So [imath]\exists \rho \in \mathbb{R}^+[/imath] such that [imath]|z|> \rho \Rightarrow |f(z)|>|f(0)|[/imath].
Now [imath]\overline{B_\rho(0)}[/imath], the closed ball of radius [imath]\rho[/imath] about 0, is a compact set, so [imath]|f|[/imath] attains a minimum on it, say at [imath]z_0[/imath], [imath]f(z_0)=b_0[/imath].
By definition of [imath]\rho[/imath], this is a minimum for the whole of [imath]\mathbb{C}[/imath].
Define [imath]g(z)=f(z+z_0)=a_nz^n+b_{n-1}z^{n-1}+\ldots+b_1z+b_0[/imath], so [imath]g[/imath] attains its minimum [imath]b_0[/imath] at [imath]z=0[/imath].
Assume for contradiction that [imath]|b_0|>0[/imath]. So [imath]\exists \alpha \in \mathbb{R}[/imath] such that [imath]e^{i\alpha}b_0 = |b_0|>0[/imath].
So [imath]e^{i\alpha}g(z)=c_nz^n+c_{n-1}z^{n-1}+\ldots+c_kz+|b_0|[/imath], where [imath]c_n=e^{i\alpha}b_n[/imath], and [imath]k\geq 1[/imath] is minimal such that [imath]b_k \neq 0[/imath].
Then [imath]e^{i\alpha}g(re^{i\beta})=|b_0|+c_kr^ke^{ik\beta}+r^{k+1}(\ldots)[/imath]. Choose [imath]\beta[/imath] such that [imath]c_ke^{ik\beta} = -|c_k|<0[/imath].
Then [imath]e^{i\alpha}g(re^{i\beta})=|b_0|-|c_k|r^k+r^{k+1}(\ldots)[/imath].
So for [imath]r[/imath] small enough, [imath]|g(re^{i\beta}|<|b_0|[/imath], contradicting minimality of [imath]|b_0|[/imath].
Hence our assumption was incorrect, and so [imath]b_0=0=f(z_0)[/imath]. QED.
Last edited by Token on Thu Feb 19, 2009 12:09 am UTC, edited 1 time in total.
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Re: The Theorem Thread

Postby Something Awesome » Wed Feb 18, 2009 10:56 pm UTC

Here's a cute one I've seen around:

Theorem: For all [imath]n \in \mathbb{N}, n > 2[/imath], the [imath]n^{th}[/imath] root of 2 is irrational.

Proof. Suppose not; let [imath]2^{1/n} = p/q[/imath] for some integers [imath]p,q[/imath] with [imath]q \neq 0[/imath]. Then we have
[math]\begin{align}2 = \frac{p^n}{q^n}\\
2q^n = p^n\\
q^n + q^n = p^n,\\
\end{align}[/math]

contradicting Fermat's Last Theorem. [imath]Q.E.D.[/imath]

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Re: The Theorem Thread

Postby stephentyrone » Wed Feb 18, 2009 11:43 pm UTC

I am the only one who thinks that involving the entirety of the real numbers to state (or prove) the fundamental theorem of algebra is massive overkill? The constructive formulation is so much more beautiful.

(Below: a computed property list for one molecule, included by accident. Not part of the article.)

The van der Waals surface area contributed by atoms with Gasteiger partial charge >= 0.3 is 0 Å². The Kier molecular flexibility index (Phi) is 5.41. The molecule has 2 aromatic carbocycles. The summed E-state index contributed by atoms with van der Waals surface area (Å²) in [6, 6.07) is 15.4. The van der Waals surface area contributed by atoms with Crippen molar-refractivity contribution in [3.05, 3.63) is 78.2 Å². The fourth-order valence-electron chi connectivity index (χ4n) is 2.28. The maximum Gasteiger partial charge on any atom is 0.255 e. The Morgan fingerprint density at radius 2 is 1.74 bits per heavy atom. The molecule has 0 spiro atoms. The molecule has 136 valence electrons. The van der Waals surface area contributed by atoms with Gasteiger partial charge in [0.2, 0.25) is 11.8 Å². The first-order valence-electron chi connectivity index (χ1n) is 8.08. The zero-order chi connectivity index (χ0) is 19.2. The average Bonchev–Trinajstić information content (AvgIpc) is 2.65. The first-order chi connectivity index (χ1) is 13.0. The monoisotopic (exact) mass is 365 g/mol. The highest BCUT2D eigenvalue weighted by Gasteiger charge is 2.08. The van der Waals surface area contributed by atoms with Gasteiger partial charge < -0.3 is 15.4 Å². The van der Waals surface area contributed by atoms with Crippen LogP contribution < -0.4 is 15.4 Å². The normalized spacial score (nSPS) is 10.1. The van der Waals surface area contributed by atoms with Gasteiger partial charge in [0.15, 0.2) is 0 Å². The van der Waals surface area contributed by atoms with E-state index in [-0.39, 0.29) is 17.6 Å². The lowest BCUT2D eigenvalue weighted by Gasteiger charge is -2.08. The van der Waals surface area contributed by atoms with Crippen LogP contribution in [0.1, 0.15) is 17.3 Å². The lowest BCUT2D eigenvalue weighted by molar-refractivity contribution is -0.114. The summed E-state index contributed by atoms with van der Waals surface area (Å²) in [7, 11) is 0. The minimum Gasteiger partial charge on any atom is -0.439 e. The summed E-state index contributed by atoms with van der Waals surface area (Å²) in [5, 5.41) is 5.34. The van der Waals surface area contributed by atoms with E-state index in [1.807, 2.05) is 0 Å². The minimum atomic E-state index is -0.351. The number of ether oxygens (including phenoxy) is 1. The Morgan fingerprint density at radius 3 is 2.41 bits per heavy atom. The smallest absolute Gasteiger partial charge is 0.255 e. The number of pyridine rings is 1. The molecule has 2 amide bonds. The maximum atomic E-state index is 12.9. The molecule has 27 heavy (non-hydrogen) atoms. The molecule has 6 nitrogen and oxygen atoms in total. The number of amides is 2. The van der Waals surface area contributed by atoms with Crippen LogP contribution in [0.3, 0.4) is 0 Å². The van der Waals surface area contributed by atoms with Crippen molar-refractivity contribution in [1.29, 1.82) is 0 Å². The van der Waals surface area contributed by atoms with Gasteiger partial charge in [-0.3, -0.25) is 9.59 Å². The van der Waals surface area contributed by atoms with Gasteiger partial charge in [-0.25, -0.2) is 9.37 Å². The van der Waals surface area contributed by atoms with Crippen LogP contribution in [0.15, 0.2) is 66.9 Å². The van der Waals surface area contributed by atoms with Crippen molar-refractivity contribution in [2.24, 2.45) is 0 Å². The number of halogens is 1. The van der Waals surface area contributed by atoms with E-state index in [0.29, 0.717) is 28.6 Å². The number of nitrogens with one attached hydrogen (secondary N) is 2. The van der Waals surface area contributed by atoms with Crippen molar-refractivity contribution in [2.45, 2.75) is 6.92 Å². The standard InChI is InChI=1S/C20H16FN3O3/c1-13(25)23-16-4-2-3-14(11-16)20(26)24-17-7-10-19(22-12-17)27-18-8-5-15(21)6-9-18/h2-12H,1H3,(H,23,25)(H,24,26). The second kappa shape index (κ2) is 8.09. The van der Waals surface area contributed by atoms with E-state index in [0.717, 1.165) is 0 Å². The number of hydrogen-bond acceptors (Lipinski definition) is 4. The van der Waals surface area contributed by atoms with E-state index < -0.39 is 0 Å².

What do you mean? The fundamental theorem of algebra is fundamentally a theorem of analysis; we should expect that its truth depends delicately on the properties of the complex numbers since it is clearly not true over most other fields.


The point is that you don't need to require the entirety of the complex numbers to formulate the theorem. It's more minimally (and to my mind, naturally), stated in terms of roots that exists in some computable extension of the field from which the coefficients are taken. Why should one need to bring in transcendental numbers just to be able to talk about the roots of polynomials over the integers, for example?

There's a reasonably nice discussion of this in the first chapter of:

http://books.google.com/books?id=L19ZVu ... lt#PPA6,M1

The actual statement of the theorem is on page 8.
Last edited by stephentyrone on Thu Feb 19, 2009 12:37 am UTC, edited 3 times in total.
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Re: The Theorem Thread

Postby t0rajir0u » Thu Feb 19, 2009 12:01 am UTC

What do you mean? The fundamental theorem of algebra is fundamentally a theorem of analysis; we should expect that its truth depends delicately on the properties of the complex numbers since it is clearly not true over most other fields.

Theorem (Erdos): The Ramsey number [imath]R(n, n)[/imath] satisfies [imath]R(n, n) \ge 2^{ n/2 }.[/imath]

Proof: For some large unspecified [imath]v[/imath], color [imath]K_v[/imath] randomly as follows: each edge is red or blue with equal probability. The probability that any collection of [imath]n[/imath] vertices is monochromatic is [imath]2^{1- {n \choose 2} }[/imath], hence the expected number of monochromatic subgraphs is (by linearity of expectation)
[math]2^{1 - {n \choose 2}} {v \choose n}.[/math]